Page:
First off: the book as written is a missed opportunity. The writers created five adventures and five mini-scenarios, and designed every one of them for novice-level characters, leaving the GM to either A: significantly slow down character progression. B: Rebalance everything, or C: Only use some of the content provided in a given campaign. This could easily have been something designed to take a party from level 0 to level 5. But as-is, you'll have to tinker with quite a few things to turn it into that.

The writing is generally flawed. Sometimes it’s purple (overly descriptive), other times there are significant grammatical errors. Sometimes it's in past tense when it shouldn’t be. There are (very few) points where it’s incoherent. The read-aloud text should be ignored if you want your sessions taken seriously.

The writing problem can also be found in how information is laid out. Paragraphs are spent on what to do if players do X, Y, or Z (and how to get them back on the railroad in most cases). It’s often vague in places that matter, and strangely specific about trivial things. A monster will be introduced and discussed for up to an entire page before its stats are mentioned.

Chapter by Chapter: (With star ratings)

1: Slaves to Fate: 1 This adventure is a railroad of pain that starts with enslavement and starvation, and ends with every player dead or corrupted at an inevitable bad ending. The scenario justifies this contrivance by how it sets the Forever Winter into motion, but the pivotal events feel a little weak. The most interesting part is potentially the most problematic, and it’ll likely be fun for a single jerk player at the expense of everyone else.

2: The Brand: 1 An improvement over Slaves to Fate. But still deserving of one star. This is more of an encounter than a scenario. There’s no setting, hardly any characters, and the text suggests either changing a PC backstory or making an unnamed NPC the star of the show, with a subtle bias toward the latter. There’s just very little here. At least one of the mini-scenarios later in the book is larger.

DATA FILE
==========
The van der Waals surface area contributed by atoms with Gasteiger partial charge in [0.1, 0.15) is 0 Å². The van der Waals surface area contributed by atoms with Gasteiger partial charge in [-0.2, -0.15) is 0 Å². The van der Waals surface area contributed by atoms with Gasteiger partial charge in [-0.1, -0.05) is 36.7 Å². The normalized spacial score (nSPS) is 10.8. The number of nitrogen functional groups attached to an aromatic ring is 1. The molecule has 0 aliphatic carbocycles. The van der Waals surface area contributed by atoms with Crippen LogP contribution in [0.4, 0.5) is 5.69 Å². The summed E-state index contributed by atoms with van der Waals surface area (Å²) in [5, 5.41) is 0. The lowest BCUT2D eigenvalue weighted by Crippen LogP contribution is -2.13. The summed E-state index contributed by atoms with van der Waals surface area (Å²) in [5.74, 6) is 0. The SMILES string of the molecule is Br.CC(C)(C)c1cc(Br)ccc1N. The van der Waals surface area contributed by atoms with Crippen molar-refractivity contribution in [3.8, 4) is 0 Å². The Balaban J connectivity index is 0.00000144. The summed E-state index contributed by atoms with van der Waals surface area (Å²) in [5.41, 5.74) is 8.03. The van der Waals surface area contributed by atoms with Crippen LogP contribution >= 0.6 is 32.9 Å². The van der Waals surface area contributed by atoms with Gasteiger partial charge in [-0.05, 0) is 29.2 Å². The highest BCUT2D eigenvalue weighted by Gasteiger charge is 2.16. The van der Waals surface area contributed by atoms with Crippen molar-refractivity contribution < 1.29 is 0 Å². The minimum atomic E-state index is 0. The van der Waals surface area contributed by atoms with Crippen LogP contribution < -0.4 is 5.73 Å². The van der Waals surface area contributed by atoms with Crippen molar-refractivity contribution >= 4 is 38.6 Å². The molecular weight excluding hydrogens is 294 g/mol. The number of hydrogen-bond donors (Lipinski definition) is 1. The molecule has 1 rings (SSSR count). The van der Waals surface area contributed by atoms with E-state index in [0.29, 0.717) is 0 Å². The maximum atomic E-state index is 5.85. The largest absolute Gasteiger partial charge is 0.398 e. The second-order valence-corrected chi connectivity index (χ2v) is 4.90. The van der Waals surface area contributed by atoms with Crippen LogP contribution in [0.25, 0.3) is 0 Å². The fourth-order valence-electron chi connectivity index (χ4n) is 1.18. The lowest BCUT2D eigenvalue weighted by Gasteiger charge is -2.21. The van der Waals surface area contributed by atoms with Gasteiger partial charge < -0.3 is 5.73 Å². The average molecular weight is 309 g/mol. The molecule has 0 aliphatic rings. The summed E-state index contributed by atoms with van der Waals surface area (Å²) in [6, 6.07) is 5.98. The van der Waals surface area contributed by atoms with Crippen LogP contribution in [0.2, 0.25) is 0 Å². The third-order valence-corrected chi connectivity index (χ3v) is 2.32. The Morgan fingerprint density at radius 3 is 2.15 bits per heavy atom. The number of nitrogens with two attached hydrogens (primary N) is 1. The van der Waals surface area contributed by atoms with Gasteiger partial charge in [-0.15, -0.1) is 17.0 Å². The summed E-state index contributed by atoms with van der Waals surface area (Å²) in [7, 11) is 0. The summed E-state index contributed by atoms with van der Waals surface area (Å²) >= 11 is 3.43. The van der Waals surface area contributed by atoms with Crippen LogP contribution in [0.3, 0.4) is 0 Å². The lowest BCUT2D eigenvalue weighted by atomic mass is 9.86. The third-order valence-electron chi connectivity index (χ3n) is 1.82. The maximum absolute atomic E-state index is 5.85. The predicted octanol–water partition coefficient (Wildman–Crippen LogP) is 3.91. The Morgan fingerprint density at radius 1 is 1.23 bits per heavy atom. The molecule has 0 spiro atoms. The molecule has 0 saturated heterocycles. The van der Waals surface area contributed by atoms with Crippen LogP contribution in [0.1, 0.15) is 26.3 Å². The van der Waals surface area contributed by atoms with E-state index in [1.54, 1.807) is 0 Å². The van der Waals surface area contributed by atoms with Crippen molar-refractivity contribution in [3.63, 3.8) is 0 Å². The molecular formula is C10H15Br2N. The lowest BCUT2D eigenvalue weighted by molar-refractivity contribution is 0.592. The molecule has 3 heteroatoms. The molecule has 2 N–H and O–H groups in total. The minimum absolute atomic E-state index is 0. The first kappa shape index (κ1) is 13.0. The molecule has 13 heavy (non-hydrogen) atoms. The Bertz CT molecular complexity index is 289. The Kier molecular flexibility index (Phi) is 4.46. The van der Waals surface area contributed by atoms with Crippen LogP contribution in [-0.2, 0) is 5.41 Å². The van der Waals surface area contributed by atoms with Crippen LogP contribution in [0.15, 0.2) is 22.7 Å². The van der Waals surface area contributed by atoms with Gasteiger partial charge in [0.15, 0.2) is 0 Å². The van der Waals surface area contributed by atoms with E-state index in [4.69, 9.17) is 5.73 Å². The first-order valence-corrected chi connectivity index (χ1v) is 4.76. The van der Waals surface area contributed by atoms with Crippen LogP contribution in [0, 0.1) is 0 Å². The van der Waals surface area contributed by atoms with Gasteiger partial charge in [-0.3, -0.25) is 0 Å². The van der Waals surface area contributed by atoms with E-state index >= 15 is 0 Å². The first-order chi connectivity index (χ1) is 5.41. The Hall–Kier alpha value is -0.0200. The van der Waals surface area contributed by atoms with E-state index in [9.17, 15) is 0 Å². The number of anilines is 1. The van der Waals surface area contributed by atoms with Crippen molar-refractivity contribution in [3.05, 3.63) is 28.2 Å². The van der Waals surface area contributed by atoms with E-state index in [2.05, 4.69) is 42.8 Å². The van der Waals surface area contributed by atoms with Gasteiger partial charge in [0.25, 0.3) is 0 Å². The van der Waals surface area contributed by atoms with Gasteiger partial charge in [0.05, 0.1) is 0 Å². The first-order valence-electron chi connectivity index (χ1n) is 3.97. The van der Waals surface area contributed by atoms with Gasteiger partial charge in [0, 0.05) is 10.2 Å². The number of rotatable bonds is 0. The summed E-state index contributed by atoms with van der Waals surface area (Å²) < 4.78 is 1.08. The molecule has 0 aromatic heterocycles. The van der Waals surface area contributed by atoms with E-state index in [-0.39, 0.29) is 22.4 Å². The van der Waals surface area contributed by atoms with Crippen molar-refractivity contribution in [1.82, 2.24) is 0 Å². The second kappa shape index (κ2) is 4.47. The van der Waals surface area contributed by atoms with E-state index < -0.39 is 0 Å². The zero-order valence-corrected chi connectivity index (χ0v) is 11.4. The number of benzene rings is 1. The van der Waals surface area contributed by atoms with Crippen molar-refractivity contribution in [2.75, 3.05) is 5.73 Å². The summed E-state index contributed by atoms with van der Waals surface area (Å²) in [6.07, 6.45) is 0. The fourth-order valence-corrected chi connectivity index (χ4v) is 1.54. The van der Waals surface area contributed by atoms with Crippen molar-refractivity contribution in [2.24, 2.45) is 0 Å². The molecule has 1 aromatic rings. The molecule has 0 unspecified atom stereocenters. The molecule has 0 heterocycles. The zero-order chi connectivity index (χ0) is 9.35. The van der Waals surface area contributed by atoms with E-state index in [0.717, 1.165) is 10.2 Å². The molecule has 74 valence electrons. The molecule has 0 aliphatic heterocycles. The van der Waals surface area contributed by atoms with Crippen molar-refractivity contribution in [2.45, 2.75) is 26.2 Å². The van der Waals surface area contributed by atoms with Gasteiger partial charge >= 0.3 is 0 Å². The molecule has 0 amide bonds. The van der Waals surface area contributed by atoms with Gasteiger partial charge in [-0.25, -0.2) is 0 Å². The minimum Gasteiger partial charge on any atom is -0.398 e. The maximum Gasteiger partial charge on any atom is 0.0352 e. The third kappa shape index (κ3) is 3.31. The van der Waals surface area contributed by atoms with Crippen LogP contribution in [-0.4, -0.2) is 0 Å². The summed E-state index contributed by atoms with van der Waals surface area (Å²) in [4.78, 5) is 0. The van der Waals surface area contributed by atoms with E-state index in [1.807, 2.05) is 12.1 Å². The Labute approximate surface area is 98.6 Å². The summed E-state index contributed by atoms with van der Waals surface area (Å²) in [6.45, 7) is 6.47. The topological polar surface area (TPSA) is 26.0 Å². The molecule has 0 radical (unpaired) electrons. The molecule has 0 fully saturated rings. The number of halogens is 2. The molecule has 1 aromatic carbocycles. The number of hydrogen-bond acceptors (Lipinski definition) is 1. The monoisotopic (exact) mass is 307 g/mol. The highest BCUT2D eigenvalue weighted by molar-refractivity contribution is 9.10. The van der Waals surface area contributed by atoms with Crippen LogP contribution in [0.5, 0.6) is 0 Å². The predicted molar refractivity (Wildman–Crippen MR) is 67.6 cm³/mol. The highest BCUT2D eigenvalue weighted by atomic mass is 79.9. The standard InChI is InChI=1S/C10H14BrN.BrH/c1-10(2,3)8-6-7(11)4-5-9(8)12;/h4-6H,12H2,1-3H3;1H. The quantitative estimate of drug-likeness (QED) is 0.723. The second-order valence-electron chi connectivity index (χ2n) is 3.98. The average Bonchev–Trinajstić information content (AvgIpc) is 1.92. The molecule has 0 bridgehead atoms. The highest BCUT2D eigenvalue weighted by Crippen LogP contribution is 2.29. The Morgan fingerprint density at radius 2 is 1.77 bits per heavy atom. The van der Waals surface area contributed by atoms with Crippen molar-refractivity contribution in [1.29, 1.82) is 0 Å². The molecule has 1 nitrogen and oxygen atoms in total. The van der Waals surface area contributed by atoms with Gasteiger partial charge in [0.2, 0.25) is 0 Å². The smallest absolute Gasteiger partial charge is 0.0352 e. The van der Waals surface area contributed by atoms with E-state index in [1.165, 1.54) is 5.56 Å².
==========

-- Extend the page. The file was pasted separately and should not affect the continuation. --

3: The Witch’s Desire: 2 The first adventure to potentially be fun. but also the vaguest. The story is murky, as are several of the environments and encounters. It really wants at least one person to use a premade character for unclear reasons. There’s a dungeon without a map, and at one point the text expresses the sentiment of: “Have them run into a few traps in this room, decide how many.” There’s an Ice Queen antagonist(?) that is alluded to but never shows up. Why?

4: Fat of the Land: 3 The best adventure is a little clumsily executed, with paragraphs of italicized read-aloud text and RAW: the GM asking players to make challenge rolls to attempt to do things they never announced they were attempting to do. But there is some actual meat on these bones (not sorry). Throw in the SOTDL concept of ghouls and you’ll end up with a good horror scenario that does something different. Just don’t read that entire introduction aloud.

5: Veil of Summer: 2 The adventure that is most defined by the book’s writing problems. This is a short railroad of combat and roleplaying encounters dressed up with overwrought descriptive text. It’s not as flawed as The Witch’s Desire, but it’s also less interesting. Definitely one of the more playable scenarios, and the final combat encounter can be a spectacle, but also the second-most railroaded adventure.